Monday, December 2, 2013

Algebra 1 Curriculum Map

Our department put together a curriculum map for Algebra 1 during our Thanksgiving inservice.  This was our first try, it will become more refined at future inservice meetings.  We are doing a Common Core curriculum for the first time this year in Algebra 1, we also started mapping out our Geometry Common Core curriculum during this inservice.

Wednesday, November 13, 2013

MTBoS Mission #6, what do I do with all this online stuff?

I mostly read blogs. I'm starting to use Twitter more, but it takes a little too much time for me. I use Feedly, it saves all of the potentially interesting blog posts until I get an evening to look through them, that usually happens once a week or so. If I see something I like, I give it a tag in Diigo. The things I REALLY like I put in a mind map. I like MindMeister, it allows me to save ideas in the ways that I see them connecting to each other. You can put notes and links in each node of the map. I use MindMeister to help me develop ideas using the information I find on the internet, here's a screenshot of my Algebra 1 map.

Monday, October 21, 2013

MTBoS Challenge 3, One Good Thing

I've been working hard putting all my class materials on my web page this year and I don't really know if people are using them yet. Today I handed a packet of papers to a student who missed last class and he said he didn't need it, he'd already printed it out from the website and he understood what we'd done. Yay for systems that work!

Common Core Standards list

I am using Standards Based Grading this year, I've taken the list of standards we are using and compared it with the CCSS. I also cross referenced it with the traditional pathway in Appendix A of the standards. Seems to me we've got most things covered, although I think our emphasis will be evolving over time to include more modeling and less skill work.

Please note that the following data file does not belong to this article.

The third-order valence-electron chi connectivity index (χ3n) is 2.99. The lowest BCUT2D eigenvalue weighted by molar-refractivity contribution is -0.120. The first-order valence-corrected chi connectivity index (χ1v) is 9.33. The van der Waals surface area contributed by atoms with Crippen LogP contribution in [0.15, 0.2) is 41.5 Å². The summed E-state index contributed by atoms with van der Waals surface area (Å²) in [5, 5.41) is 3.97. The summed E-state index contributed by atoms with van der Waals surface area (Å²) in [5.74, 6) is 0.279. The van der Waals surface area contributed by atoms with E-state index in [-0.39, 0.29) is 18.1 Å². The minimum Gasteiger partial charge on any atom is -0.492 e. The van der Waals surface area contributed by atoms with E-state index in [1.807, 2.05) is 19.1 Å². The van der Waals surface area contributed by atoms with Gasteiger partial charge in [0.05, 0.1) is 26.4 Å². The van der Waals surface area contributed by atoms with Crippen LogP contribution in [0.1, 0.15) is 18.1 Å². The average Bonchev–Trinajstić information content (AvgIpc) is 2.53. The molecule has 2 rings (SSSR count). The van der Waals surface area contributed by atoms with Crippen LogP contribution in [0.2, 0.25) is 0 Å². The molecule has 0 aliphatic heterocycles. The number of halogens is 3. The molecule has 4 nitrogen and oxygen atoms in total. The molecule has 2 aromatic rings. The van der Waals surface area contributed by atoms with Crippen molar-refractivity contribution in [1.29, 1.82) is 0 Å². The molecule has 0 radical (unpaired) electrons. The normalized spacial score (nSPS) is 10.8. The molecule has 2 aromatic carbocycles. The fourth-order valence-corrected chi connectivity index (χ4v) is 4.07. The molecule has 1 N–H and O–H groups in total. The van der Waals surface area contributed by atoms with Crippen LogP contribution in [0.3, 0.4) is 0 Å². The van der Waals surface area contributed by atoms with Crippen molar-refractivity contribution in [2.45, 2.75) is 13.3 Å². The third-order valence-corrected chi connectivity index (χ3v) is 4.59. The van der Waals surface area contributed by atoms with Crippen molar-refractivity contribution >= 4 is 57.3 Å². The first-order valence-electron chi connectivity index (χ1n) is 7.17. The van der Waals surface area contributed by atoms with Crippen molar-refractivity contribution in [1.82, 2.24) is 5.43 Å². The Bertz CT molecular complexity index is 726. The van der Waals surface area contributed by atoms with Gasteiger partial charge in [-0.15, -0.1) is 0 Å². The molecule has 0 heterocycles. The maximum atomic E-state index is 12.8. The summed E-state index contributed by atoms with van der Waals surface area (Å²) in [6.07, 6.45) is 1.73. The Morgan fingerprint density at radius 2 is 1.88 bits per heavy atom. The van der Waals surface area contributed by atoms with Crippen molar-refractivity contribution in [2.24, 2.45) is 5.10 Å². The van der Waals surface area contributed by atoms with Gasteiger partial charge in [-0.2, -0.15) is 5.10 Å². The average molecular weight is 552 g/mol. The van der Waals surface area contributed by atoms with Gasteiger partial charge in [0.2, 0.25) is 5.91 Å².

Algebra 1 Standards List

Monday, October 14, 2013

Looking for other blogs

I would like to follow more blogs about Standards Based Grading and Common Core in Algebra 1.  If anybody reading this is blogging about that, please leave me a comment (or get in touch with me in some way that work for you) so I can follow you.  Thanks :-)

Sunday, October 13, 2013

MTBoS prompt 1

This fall, the Math Twitter Blogosphere is having another challenge to help bring bloggers together.  I'm writing on the prompt about a good open ended problem.  I use this one as a warm up.  The challenge is to connect 9 dots with 4 straight lines without lifting up your pencil and with out retracing

I don't give them the answer, someone has to get it.  Sometimes this takes until later in the lesson and I just wait.  There is always someone who wants to get it bad enough to keep at it.  Here's the answer

This problem requires you to think outside the box, literally and figuratively.  I like to try to get them to realize that the fun of math is in the ah-ha moment, not just repeating what I say, and I think this problem is good for that.

Friday, October 11, 2013

CK-12 Guest Blog

CK-12 asked me to write a guest post on their blog, please click here if you'd like to read it.

Sunday, September 15, 2013

SBG and Online Resources